Next, tell employers bluntly what you can do. Bluntly and directly. No flowers. No wishy-washy. No vague, ambiguous terms. Selling yourself is harder than selling ice to an Eskimo so if you can sell yourself you can sell ice to an Eskimo. OK put the Eskimo away, he is not important now. The important thing is you must not be afraid to sell yourself in your resume. I know it is easy for those who are already in sales (not because of the pun but because you can quantify your achievements) or if you have testimonials to prove your accomplishments. But what if you have the following:
- Gaps in your career history
- You were sacked from a job
- You have not made any significant contribution in any of your jobs (perhaps because you didn’t stay long enough)
- You are fresh and have no prior experience for the job
Then, the only way to retain the attention of your resume reader and to convince him/her to hire you is by accentuating how you can contribute to the company. What they can gain from hiring you. Tell them why they should hire you over the rest. Don’t be shy. Sell yourself articulately and honestly. Be frank with them about your skills. How you highlight your capabilities should dominate the rest of your resume and put any weakness or flaws you have into insignificance. But two things: don’t lie, and don’t boast. Keep it real. Everyone has virtues: think about yours before crafting your resume.
Lastly (by saying “lastly” I am not indicating that my three points here are exhaustive), do not colour your resume, whether font or formatting, and do not embellish it with frames or elaborate page numbering. Please. First of all it is distracting, looks like a takeaway menu and is totally unnecessary. I know some people do it, and I also know some people do it well so that the resume does not look like a takeaway menu. The question is, are you expert enough to pull it off? Otherwise, play safe, stick to black font on plain white background.
For a more personalised approach to building your resume, attend any of my workshops (announcements will be made vide this website). Every resume is just as unique as its owner, but, what unites the diversity is: YOUR RESUME IS ABOUT YOU, so let it speak wisely for you. The care and effort you make towards your resume is obvious to the prospective employer and very much appreciated too.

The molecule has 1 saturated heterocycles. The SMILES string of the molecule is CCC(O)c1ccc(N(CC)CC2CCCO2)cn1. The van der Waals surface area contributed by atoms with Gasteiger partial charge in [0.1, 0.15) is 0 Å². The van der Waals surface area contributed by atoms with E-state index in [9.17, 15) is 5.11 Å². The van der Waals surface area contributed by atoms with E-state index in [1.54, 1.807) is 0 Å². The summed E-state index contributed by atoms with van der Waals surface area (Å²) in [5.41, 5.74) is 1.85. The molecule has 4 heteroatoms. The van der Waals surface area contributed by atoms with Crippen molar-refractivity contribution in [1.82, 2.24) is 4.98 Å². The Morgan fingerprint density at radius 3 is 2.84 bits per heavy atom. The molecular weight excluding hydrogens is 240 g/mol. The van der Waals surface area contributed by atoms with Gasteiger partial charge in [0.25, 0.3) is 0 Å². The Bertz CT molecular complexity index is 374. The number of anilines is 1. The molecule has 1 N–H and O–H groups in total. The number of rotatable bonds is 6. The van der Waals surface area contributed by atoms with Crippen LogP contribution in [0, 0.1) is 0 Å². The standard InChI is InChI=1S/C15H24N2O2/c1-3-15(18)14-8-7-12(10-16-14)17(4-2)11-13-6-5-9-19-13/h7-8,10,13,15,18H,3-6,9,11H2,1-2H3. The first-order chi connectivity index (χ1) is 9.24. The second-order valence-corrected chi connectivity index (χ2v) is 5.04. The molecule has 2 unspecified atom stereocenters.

All the best in your job search.
Merits of Agriculture in Islam
Business is an integral component of Islam, as is agriculture. The Holy City of Mecca provided Prophet Muhammad SAW the forum for preaching Islam, and early Muslims travelled extensively in connection with business through which Islam reached East and West Africa and East Asia. After establishing Medina, one of the first steps which Prophet Muhammad SAW took was the establishment of brotherhood among the Ansars of Medina and Muhajirs from Mecca, towards the economic rehabilitation of the Muhajirs with Medina as an agribusiness centre. Prophet Muhammad SAW also instituted many laws regarding cultivation and marketing of agricultural products. In their article “Agriculture and Agribusiness from the Perspective of Al-Qur’an and Al-Sunnah”(International Journal of Trade, Economics and Finance, 08/2013; 4(4):191-1960) authors Joni Tamkin Borhan and Muhammad Ridhwan Ab. Aziz stated that Islam views the agricultural sector as fard al-kifayah (an obligation of the society), and an important source of food production for mankind since ancient times that should not be neglected. Earnings through agriculture and agribusiness are regarded honourable endeavours from the Islamic spirit, because a person who is involved in food production is not only looking after himself, but also the rest of the community. This is actually akin to donation (sadaqah) in Islam. Prophet Muhammad SAW said: